Phishers are becoming smarter, more targeted: Websense

Attackers appear to have figured out how to use the grammar check feature when writing their phishing scams, but that's not the only area in which they've improved.

Most people are familiar with spam — unsolicited emails with long promises of an enhanced lifestyle or other ways to keep it up with the Jones' — some of which are actually legitimate businesses. But phishing schemes that are intended to extort money or information from an individual are the flavour of the day, and according to Websense, the scammers behind them are getting smarter.

According to the company's recent research, traditional phishing attacks now represent 1.62 percent of all spam emails. The company said that, although that might sound like an insignificant amount, some spam campaigns can deliver more than 250,000 emails each hour.

But most phishing attempts are laughable, right? Not necessarily, according to the company's Consulting Systems Engineer Michael Cryer. While in the past, phishing attempts were riddled with grammatical errors or were easily identified as linking to malicious content, scammers have changed their tune.

"In a lot of cases, it's almost down to a one-to-one kind of design, to make sure it has a higher potential for success," Cryer said.

"It tends to be a specific individual, or a small group of individuals."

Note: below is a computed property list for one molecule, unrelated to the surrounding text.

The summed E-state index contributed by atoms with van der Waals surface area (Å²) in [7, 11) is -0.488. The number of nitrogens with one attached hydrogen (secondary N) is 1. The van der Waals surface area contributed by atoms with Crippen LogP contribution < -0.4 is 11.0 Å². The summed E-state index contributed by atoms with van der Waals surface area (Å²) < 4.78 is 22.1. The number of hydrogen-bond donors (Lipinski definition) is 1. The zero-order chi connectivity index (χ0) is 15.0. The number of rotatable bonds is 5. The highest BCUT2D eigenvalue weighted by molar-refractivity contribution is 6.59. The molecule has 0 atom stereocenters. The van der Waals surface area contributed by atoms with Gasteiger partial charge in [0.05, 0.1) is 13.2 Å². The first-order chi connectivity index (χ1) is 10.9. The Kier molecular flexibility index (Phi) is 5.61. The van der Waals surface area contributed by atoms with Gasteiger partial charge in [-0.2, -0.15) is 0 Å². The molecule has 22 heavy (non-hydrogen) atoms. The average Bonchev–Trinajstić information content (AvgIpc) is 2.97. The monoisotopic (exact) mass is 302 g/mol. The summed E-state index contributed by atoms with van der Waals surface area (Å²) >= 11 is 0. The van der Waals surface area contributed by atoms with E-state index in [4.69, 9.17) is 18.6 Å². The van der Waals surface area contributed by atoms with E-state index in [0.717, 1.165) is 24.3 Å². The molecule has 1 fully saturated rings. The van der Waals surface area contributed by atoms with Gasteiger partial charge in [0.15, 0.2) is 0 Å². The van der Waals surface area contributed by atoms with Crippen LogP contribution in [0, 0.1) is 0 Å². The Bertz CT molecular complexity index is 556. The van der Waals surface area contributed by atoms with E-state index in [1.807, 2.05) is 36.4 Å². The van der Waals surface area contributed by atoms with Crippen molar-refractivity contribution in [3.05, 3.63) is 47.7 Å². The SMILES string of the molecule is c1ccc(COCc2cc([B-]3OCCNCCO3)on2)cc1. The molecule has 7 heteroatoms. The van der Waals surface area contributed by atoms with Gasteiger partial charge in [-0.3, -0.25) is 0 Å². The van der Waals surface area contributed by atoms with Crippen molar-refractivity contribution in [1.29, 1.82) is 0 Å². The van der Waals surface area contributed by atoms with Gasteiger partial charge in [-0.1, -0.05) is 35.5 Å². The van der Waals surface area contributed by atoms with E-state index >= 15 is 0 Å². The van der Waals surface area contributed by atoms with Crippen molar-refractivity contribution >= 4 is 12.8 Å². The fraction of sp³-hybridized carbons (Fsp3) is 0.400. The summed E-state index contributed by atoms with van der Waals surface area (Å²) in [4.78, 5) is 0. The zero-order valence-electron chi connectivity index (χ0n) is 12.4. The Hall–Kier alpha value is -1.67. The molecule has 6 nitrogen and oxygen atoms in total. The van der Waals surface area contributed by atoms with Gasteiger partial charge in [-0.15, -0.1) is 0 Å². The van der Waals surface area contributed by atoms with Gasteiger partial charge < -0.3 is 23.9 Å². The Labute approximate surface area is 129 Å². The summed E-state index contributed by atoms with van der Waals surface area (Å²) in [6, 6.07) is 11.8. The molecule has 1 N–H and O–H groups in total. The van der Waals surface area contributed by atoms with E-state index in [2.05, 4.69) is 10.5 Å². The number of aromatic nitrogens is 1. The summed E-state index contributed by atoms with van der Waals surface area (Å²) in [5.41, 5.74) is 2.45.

But going even further than that, Cryer said that there was a new form of phishing technique the company has dubbed the "watering hole" scam, where attackers look for sites that employees might visit as part of their daily business, then compromise those sites to take advantage of the inherent trust the target may have.

By compromising a site that the user trusts, attackers have a number of options open to them, such as directly dropping payloads on to a vulnerable target's computer, and so eliminating the need to first send suspicious emails.

However, emails are still an option that is open to attackers, and according to the company, phishing emails even have timed delivery patterns, designed to evade scanners.

According to Cryer, many attackers will send their emails on a Friday, knowing that they are unlikely to be read until Monday morning. Although the content of the phishing email will link to a third party server that has been compromised by the attacker, no malicious content will be uploaded until the weekend.

What this does is fool any anti-phishing software that attempts to verify that the links are safe when the email is delivered, because at the time of scan, there will be no suspicious content. But by Monday, when the attacker's payload has actually been uploaded, the situation has changed, and the email that was previously marked as safe is now pointing to dangerous content.


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